Progressive group: Klobuchar’s felony streaming bill could ‘stifle innovation, jail ordinary citizens’


As Sen. Amy Klobuchar’s bill to amend U.S. copyright law to make it a felony to stream copyrighted material online heads for a vote on the Senate floor, more attention is being paid. The nonprofit government transparency group MapLight notes that backers of the measure — which includes the Recording Industry Association of America, the Motion Picture Association of America, NBC and CBS, among others — have given more than $85 million to sitting senators in the last six years. And the progressive group Demand Progress is challenging Klobuchar’s assertion that the bill will only target “criminals” hoping to make big money from copyright infringement.

Klobuchar’s bill assigns a maximum 5-year prison term for those convicted of streaming “10 or more public performances by electronic means, during any 180-day period, of 1 or more copyrighted works” and in cases where the “total retail value” of those performances to its owner exceeds $2,500 or the value of licensing of the works exceeds $5,000. It passed out of the Senate Judiciary Committee on Thursday, but a vote before the full Senate has not yet been scheduled.

According to MapLight, the top 10 industries contributing to Klobuchar’s campaign included TV, music and entertainment companies: She received nearly $170,000 from the industry since 2005. Bill consponsor Sen. Chris Coons (D-Del.) took in more than $82,000 from the same industries, while Republican cosponsor Sen. John Cornyn’s MapLight data doesn’t show the industry within his top-10-donors list.

It’s not the industry, but average citizens that Demand Progress is worried about. That group was founded by Aaron Swartz, who co-founded the Progressive Change Campaign Committee,, Open Library and the popular social news site His group’s campaign around the bill says its passage could mean that average citizens end up going “to jail for posting video of your friends singing karaoke.” A Klobuchar spokesperson said that’s not true, directing the Minnesota Independent to Klobuchar’s statement last week that the bill “isn’t about individuals or families streaming movies at home,” but instead targets “criminals streaming thousands of dollars worth of stolen digital content and profiting from it.”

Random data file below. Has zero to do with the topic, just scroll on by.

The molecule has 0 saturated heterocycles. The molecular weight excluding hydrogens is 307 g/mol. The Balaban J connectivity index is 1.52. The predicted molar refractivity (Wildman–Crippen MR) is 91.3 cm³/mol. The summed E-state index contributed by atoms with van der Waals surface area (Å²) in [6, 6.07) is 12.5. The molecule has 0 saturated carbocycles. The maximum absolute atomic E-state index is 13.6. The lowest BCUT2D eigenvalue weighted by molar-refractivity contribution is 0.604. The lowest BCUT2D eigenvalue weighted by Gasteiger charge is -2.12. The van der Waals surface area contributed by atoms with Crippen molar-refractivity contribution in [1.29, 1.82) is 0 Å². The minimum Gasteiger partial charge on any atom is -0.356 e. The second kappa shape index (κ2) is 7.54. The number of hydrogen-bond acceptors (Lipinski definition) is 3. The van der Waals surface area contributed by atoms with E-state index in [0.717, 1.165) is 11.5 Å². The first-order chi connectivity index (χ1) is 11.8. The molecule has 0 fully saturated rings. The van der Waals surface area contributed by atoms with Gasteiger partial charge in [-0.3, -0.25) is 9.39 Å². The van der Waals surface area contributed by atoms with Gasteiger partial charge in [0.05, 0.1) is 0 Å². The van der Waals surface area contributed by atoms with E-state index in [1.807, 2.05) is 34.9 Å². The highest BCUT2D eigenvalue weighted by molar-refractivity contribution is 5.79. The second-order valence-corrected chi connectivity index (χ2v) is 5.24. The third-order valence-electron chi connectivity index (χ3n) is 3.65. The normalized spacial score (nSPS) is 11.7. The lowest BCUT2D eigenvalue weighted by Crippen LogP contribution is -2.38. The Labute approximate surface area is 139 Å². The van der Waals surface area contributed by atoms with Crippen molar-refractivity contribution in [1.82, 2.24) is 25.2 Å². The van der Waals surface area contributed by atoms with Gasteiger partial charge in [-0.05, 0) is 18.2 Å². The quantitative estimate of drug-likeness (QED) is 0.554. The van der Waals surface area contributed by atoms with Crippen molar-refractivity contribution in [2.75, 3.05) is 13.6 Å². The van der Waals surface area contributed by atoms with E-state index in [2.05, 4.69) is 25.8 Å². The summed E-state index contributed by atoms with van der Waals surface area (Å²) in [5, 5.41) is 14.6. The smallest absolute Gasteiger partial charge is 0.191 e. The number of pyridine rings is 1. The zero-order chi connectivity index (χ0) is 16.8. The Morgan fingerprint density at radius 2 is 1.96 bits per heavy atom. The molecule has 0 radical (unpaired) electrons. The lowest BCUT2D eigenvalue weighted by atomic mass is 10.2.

That may be the intent of the senator, but it’s not in the bill, Swartz writes in an email: “[A]sk Klobuchar’s office for the specific text that limits it just to people trying to make money.” (Klobuchar’s office says it’s currently working on a response to the Minnesota Independent’s questions about the bill.)

Swartz points out that Klobuchar’s bill amends existing U.S. code, which already assigns punishment for those who’ve committed copyright infringement through “the distribution of a work being prepared for commercial distribution, by making it available on a computer network accessible to members of the public, if such person knew or should have known that the work was intended for commercial distribution.” (Klobuchar’s proposed change would add “or public performance” after the first usage of “distribution” above.)

“Presumably the government would argue that any lip-sync singer should know that pop songs are intended for commercial distribution and clearly uploading them to YouTube is making them available on a computer network accessible to members of the public,” writes Swartz. “Klobuchar may claim her bill is only aimed at the worst of the worst, but reading the actual text shows otherwise.”

He added, “In an era where Hollywood has been working closely with federal prosecutors to put people in jail for merely _linking_ to copyrighted video streams, there’s no doubt that a change like this is going to be abused to stifle innovation and jail ordinary citizens.”

“Would YouTube have ever gotten off the ground if its CEOs and users thought they might face prison time for it?”